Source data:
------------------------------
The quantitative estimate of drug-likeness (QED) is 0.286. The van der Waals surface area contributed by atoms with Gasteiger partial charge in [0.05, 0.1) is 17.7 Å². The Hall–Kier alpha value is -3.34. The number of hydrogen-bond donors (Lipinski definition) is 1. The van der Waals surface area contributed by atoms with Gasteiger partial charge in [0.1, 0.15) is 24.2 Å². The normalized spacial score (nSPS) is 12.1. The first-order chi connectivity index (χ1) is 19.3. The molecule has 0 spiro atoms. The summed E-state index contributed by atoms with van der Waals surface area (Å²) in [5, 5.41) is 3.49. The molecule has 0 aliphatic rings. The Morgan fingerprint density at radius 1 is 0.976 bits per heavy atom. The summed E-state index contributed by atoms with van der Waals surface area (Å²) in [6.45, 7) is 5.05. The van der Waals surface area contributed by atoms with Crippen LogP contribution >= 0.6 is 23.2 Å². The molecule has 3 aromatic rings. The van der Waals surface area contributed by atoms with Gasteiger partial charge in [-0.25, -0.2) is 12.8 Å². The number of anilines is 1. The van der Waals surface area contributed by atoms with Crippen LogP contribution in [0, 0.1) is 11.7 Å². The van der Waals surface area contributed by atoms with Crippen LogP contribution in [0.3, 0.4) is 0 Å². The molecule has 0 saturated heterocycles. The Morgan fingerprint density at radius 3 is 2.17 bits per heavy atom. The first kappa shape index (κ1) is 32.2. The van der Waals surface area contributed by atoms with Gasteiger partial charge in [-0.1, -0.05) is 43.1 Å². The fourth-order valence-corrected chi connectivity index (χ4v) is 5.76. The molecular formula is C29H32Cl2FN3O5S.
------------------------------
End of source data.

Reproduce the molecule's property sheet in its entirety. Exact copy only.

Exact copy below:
The quantitative estimate of drug-likeness (QED) is 0.286. The van der Waals surface area contributed by atoms with Gasteiger partial charge in [0.05, 0.1) is 17.7 Å². The Hall–Kier alpha value is -3.34. The number of hydrogen-bond donors (Lipinski definition) is 1. The van der Waals surface area contributed by atoms with Gasteiger partial charge in [0.1, 0.15) is 24.2 Å². The normalized spacial score (nSPS) is 12.1. The first-order chi connectivity index (χ1) is 19.3. The molecule has 0 spiro atoms. The summed E-state index contributed by atoms with van der Waals surface area (Å²) in [5, 5.41) is 3.49. The molecule has 0 aliphatic rings. The Morgan fingerprint density at radius 1 is 0.976 bits per heavy atom. The summed E-state index contributed by atoms with van der Waals surface area (Å²) in [6.45, 7) is 5.05. The van der Waals surface area contributed by atoms with Crippen LogP contribution >= 0.6 is 23.2 Å². The molecule has 3 aromatic rings. The van der Waals surface area contributed by atoms with Gasteiger partial charge in [-0.25, -0.2) is 12.8 Å². The number of anilines is 1. The van der Waals surface area contributed by atoms with Crippen LogP contribution in [0, 0.1) is 11.7 Å². The van der Waals surface area contributed by atoms with Crippen LogP contribution in [0.3, 0.4) is 0 Å². The molecule has 0 saturated heterocycles. The Morgan fingerprint density at radius 3 is 2.17 bits per heavy atom. The first kappa shape index (κ1) is 32.2. The van der Waals surface area contributed by atoms with Gasteiger partial charge in [-0.1, -0.05) is 43.1 Å². The fourth-order valence-corrected chi connectivity index (χ4v) is 5.76. The molecular formula is C29H32Cl2FN3O5S.